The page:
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I will now examine the New Teftament to fee whether any thing occurs therein to corroborate the commonly received opinion of Fallen Angels, or Satan and the Devil.


HE only texts, or at least the principal ones, are, in 1 Pet. ii. 4. and Jude v. 6. For if God fpared not the angels that finned, but caft them down to Hell, and delivered them into chains of darkness to be referved unto judgement. And the angels which kept not their first estate, but left their own habitations, he hath reserved in everlasting chains of darknefs unto the judgement of the great day.

On these words I obferve, first, That none of the Apostles could derive the least knowledge from the Old Testament, that any of the angels had been caft out of Heaven on account of their having finned against God; and we have no account that Jefus made any discovery of it to them.

Secondly, Had Peter, or Jude, known, from the Old Teftament, or from Jefus, that there were fallen angels, it is natural to fuppofe they would have been explicit in mentioning them to the perfons they wrote to, otherwise they could not have understoood what beings they intended; and that for reafons already offered.

Thirdly, Neither of the particulars juft mentioned, can be fatisfactorily inferred from the word Angels. The primary import of the original word is, to relate any matter, particularly as a meffen


ger, and in this fenfe, the fame original word is rendered, James ii. 25. Thefe meffengers were fent to spy the interior parts of the land of Canaan; and, upon their return, they related to Mofes and to the people what they had feen and heard in traversing it. And there is but one text where the original word can in the least be fupposed to allude to fallen angels, and that is Matt.

XXV. 41.

Fourthly, That the word raptaput, translated cast down to Hell, is the only place in the New Testament where it is tranflated caft down to Hell.

Fifthly, All that the two Apostles have related of the conduct of the angels, is, that they finned, and kept not their firft eftate, or principality, but left (not were caft out of) their own habitation; where that was is not mentioned.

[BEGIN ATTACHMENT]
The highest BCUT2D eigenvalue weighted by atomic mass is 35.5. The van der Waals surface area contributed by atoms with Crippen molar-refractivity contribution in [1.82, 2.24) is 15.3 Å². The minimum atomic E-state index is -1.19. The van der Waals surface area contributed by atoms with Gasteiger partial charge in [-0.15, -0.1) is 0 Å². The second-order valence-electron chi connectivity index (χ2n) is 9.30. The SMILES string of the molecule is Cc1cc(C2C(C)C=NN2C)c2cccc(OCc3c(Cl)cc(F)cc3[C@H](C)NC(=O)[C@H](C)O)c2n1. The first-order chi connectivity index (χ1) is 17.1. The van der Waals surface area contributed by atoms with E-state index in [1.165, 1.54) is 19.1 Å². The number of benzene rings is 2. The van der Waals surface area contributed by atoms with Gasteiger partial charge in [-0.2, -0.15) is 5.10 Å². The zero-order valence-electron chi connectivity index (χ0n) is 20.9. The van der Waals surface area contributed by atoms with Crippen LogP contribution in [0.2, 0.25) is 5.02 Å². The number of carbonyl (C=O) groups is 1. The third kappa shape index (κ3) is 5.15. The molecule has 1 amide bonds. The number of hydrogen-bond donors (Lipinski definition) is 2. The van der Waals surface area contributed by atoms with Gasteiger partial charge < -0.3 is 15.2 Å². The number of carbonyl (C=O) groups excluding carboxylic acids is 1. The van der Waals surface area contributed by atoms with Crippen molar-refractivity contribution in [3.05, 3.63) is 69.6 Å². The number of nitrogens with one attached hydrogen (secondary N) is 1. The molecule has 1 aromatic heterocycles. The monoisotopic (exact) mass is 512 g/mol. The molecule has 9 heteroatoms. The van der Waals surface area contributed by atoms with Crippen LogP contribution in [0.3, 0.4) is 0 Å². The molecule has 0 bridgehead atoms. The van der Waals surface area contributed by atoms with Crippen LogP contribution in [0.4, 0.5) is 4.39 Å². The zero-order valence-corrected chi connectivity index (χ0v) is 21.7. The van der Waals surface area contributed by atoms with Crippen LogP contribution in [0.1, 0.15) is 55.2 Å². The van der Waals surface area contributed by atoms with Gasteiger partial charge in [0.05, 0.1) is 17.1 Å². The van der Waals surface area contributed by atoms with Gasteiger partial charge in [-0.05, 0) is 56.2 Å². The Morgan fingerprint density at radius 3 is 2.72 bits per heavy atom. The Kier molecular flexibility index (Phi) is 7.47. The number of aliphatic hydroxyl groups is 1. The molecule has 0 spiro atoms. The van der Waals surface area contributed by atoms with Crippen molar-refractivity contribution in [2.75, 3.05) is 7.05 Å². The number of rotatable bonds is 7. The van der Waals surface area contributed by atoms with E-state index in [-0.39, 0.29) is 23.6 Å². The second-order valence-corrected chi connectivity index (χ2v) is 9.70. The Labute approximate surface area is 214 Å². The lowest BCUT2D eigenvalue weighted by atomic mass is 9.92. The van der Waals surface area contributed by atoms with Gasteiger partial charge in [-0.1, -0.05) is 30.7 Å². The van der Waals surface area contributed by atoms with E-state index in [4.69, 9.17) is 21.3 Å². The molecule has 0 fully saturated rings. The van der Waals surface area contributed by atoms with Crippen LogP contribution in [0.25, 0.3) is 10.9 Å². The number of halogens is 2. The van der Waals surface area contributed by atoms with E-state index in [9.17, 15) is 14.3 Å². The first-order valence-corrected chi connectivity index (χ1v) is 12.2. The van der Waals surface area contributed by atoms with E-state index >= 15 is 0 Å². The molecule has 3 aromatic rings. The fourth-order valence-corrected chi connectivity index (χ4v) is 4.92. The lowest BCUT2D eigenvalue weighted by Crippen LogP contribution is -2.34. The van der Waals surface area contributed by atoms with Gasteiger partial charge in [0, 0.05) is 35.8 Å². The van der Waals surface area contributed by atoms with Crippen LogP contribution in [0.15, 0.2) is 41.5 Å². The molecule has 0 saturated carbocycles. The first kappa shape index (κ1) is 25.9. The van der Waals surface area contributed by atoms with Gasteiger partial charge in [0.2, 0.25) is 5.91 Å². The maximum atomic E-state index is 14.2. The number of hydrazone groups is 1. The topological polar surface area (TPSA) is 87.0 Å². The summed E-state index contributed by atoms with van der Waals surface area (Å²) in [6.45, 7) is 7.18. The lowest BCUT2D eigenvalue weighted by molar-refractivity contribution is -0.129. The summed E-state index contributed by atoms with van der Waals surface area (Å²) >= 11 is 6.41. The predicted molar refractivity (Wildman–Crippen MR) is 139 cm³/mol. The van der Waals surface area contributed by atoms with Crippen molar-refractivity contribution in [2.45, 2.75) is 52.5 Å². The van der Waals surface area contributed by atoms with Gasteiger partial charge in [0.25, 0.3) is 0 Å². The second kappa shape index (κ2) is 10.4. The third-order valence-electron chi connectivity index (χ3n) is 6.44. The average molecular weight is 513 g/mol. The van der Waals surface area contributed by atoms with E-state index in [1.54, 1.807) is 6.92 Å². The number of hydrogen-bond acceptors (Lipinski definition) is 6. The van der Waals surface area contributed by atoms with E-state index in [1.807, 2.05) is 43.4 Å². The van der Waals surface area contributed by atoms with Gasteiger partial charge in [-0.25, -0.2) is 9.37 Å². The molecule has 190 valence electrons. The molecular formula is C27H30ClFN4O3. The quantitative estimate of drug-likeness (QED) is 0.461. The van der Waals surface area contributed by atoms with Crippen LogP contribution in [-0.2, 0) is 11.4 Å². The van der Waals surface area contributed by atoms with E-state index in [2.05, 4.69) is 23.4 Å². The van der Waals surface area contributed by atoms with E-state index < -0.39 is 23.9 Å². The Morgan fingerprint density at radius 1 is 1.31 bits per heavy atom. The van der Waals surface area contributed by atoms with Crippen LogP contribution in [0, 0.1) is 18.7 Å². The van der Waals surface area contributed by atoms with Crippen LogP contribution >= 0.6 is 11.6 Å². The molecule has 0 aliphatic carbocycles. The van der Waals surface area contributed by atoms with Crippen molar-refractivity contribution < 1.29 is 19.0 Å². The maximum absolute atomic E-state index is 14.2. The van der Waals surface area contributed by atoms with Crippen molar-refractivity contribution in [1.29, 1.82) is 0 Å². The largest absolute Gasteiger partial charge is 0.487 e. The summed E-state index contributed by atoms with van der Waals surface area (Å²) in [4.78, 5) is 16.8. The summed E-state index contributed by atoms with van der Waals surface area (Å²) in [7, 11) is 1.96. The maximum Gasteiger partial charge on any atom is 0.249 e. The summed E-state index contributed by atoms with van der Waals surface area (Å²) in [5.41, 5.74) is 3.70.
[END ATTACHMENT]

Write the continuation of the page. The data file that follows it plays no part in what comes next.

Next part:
Of the punishment, it is faid they were caft down to Hell, and delivered into chains of darknefs to be referved unto judgment of the great day. But there is not the leaft mention what their finful conduct was, nor that they were cast out of Heaven and feparated from the good angels.

Let us now fee whether the context in Peter favors the commonly received opinion or not.

In the foregoing chapters he faith to his brethren, that he and the apoftles who were with the Lord on the Mount, Matt. xvii. 1, &c. heard a voice from Heaven, faying, this is my beloved Son, in whom I am well pleafed. He then adds, That we have a more fure word of prophefy, i. e. a more particular and full revelation in the Old Teftament concerning Jefus as the Son of God, which ye will do well to give heed to, because those writings were indited by the Holy Ghoft; and the meaning of thofe parts of them, refpecting Jefus, are not confined to the prophets, or that people; but we


alfo are included therein: And then he tells them, that in the time of thofe prophets, there were falfe ones among that people; and there are, or will arife, false teachers among you, who will propagate falfe doctrines, even denying the Lord that bought them, and draw away many after them, and thereby bring upon themselves fwift deftruction. And he defcribes the way or manner by which they will attempt to draw them away. And from v. 10-19, I think he represents their principle and conduct; and against fuch falfe prophets. Jefus warned his difciples, Matt. vii, 15. 26. 29. xxiv. 11. Mark xiii. 21, 22, 23. See Acts xx. 30. And I apprehend the Apoftle St. John alluded to fuch perfons. Ephef. iv. 1, 2, 3, calling them Anti-Christs, i. e. oppofers or enemies of Christ.

In the chapter under confideration, the Apoftle warns the Chriftians to be aware of them that they might not fall under the fame condemnation which would overtake thofe falfe teachers. And in verse 4, he mentions others, whom he calls angels, or meffengers that sinned, &c.